Based on long-term historical trends, history would suggest the US banking industry will remain quite vibrant and financially stable for the next several years. Why? Because financial events similar to 2008 occur rather infrequently, despite what the “doom & gloom” crowd would have us believe.

Let’s suppose for a moment that another crisis did indeed engulf the US economy within the next few years. It’s highly unlikely the culprit of the next financial crisis will be within the banking sector. The banks have their house in order, thanks to the 2008 crisis. Therefore, they will not be the “weak link” during the next meltdown. Lightning never strikes twice in the same place. The same thing can be said of global financial events. The next crisis will not involve the banks.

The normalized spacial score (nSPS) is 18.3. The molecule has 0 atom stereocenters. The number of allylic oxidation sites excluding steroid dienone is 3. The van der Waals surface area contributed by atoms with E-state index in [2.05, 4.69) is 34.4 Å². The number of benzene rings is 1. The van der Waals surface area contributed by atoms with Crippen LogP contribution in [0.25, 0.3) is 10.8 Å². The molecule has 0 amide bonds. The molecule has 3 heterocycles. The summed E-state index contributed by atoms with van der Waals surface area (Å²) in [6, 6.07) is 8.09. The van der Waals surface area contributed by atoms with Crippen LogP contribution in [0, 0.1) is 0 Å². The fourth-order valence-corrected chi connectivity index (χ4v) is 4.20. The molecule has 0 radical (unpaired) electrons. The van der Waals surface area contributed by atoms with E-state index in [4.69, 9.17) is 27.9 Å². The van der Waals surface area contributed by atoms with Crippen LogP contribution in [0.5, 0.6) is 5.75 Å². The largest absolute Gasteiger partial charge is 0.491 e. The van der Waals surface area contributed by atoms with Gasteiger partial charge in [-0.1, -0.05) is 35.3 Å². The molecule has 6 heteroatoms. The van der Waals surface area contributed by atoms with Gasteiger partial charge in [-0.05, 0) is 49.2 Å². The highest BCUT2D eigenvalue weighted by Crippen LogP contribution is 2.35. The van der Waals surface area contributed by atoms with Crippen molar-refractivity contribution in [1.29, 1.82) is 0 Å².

In comparison to other banking systems around the globe, the United States is in much better financial shape. For example, the majority of the large money center banks throughout Europe are definitely struggling. Although things have improved recently, it could easily take a few years of solid economic activity for Europe to recapitalize its banking system. Japan and India are also facing an uphill battle (although not as dramatic as Europe). Without question, the United States is the crown jewel of the global banking system. Most likely, this will not change any time in the near future.